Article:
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Old 02 July 2009, 07:32   #11
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Originally Posted by willk View Post
I think you'll find it is the reverse.

Curious about the Club House, the town is at less than 500ft, is it well up the Pennines then?
i know their club house and where their boats are kept is up at at ,mountain ,Queeensbury , about 4 miles west outside Bradford city center.think it highest village in yorks as they look down into the city ,on a clear day you can see 3 uk national parks ,look over at Derbyshire ,yorkshire and out to humberside ,guy recons that they can get more volume in for a given pressure as the air is less dense up there ,might be an urban myth or joke .
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Old 02 July 2009, 07:49   #12
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I've had the pressure release valve go off in my Bow section.

the relavent point is that for some reason it didn't stop when the pressure was back down to what it should be, but let far more air out than that.
It required a lot of pumping in hot weather to get it back up.(Ooer missus)

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Old 02 July 2009, 08:30   #13
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I always carry a plastic stirrup pump in the console. It is dual action so even with my big boat it is very easy to chuck some extra air in.

Even though I have bright tubes and pressure relief vavles I let some air out manually yesterday - they were drum tight. As it's easier to burst a balloon when it's blown up to it's limit I suspect the same is true of tubes!!!
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Old 02 July 2009, 08:50   #14
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Quote:
Originally Posted by m chappelow View Post
i know their club house and where their boats are kept is up at at ,mountain ,Queeensbury , about 4 miles west outside Bradford city center.think it highest village in yorks as they look down into the city ,on a clear day you can see 3 uk national parks ,look over at Derbyshire ,yorkshire and out to humberside ,guy recons that they can get more volume in for a given pressure as the air is less dense up there ,might be an urban myth or joke .
Volume will be limited by the tubes - but as air is compresable, the variable become pressure ( either by heating or changing atmospheric pressure) - you can get differing pressure for the same volume - pressure changes as you go up / down .Up = less atmospheric pressure - so stuff inflated lower gets harder . If you inflate at altitude and come down pressure increases so stuff goes soft.

Thats why if you dive gases expand / come out of solution (you get harder - until you pop ) as you rise to the surface etc etc . Same as water boiling at lower temps at less pressure - the gas just 'appears' -hopefully not inside you , or at a rate you cant deal with !
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Old 02 July 2009, 10:31   #15
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Originally Posted by Blackroady View Post
Volume will be limited by the tubes - but as air is compresable, the variable become pressure ( either by heating or changing atmospheric pressure) - you can get differing pressure for the same volume - pressure changes as you go up / down .Up = less atmospheric pressure - so stuff inflated lower gets harder . If you inflate at altitude and come down pressure increases so stuff goes soft.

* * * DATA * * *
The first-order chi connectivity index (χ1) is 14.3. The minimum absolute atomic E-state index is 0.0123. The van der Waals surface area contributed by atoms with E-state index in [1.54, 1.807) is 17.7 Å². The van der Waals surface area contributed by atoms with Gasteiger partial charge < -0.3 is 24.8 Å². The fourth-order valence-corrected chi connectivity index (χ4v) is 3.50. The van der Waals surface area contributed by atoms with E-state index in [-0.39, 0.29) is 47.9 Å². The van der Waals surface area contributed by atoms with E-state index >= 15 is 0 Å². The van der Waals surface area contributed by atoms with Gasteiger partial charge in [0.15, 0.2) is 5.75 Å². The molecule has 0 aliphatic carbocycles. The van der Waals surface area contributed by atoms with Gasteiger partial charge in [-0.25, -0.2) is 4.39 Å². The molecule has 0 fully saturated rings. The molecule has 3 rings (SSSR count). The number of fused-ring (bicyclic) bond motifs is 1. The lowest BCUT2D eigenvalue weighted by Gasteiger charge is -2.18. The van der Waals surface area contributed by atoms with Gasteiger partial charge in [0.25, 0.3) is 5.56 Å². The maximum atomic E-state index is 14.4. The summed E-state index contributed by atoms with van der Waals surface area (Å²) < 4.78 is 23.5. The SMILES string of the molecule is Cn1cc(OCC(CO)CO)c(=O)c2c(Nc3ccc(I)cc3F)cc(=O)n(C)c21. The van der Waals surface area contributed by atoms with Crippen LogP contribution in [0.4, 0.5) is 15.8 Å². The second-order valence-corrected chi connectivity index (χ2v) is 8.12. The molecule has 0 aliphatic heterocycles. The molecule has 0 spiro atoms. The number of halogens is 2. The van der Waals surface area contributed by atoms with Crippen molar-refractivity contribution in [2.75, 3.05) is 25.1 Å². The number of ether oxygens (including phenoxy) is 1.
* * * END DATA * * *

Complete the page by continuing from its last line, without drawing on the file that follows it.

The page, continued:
Thats why if you dive gases expand / come out of solution (you get harder - until you pop ) as you rise to the surface etc etc . Same as water boiling at lower temps at less pressure - the gas just 'appears' -hopefully not inside you , or at a rate you cant deal with !
He probely means then, that there really hard when setting off but when at sea level they go flat .hope they let some out then on the way back up ,lol
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Old 02 July 2009, 14:20   #16
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Hey guys,

Thanks for the info (lots of it!)
I can't see the change in altitude being an issue, its almost certainly the temperature as the tubes are fine until its been on the water for a while.

I'll wait for a hot day and blow them up as far as I dare at home and then see how they hold up!!

I think I might just be being too scaredy with how much air I put in them!
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Old 03 July 2009, 21:52   #17
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I have the same problem here - even in the summer the Antarctic currents mean the water temps are always low - about 5 deg a lot of the time I think. A rock hard tube on a sunny day goes quite limp in the water - often have to pump them up a bit. It isn't helped by the fact the tubes don't hold high pressure well - must be slightly porous I guess - if you get a hot day with strong sunshine and then a cold day the tubes will look quite soft and need pumping up before use. I can live with it - a pump always lives in the console and it takes about 20 pumps into each chamber which only takes a couple of minutes. The two rear chambers (Paul Tilley's sausages) hold air perfectly and have pressure relief valves so I leave them hard all the time.
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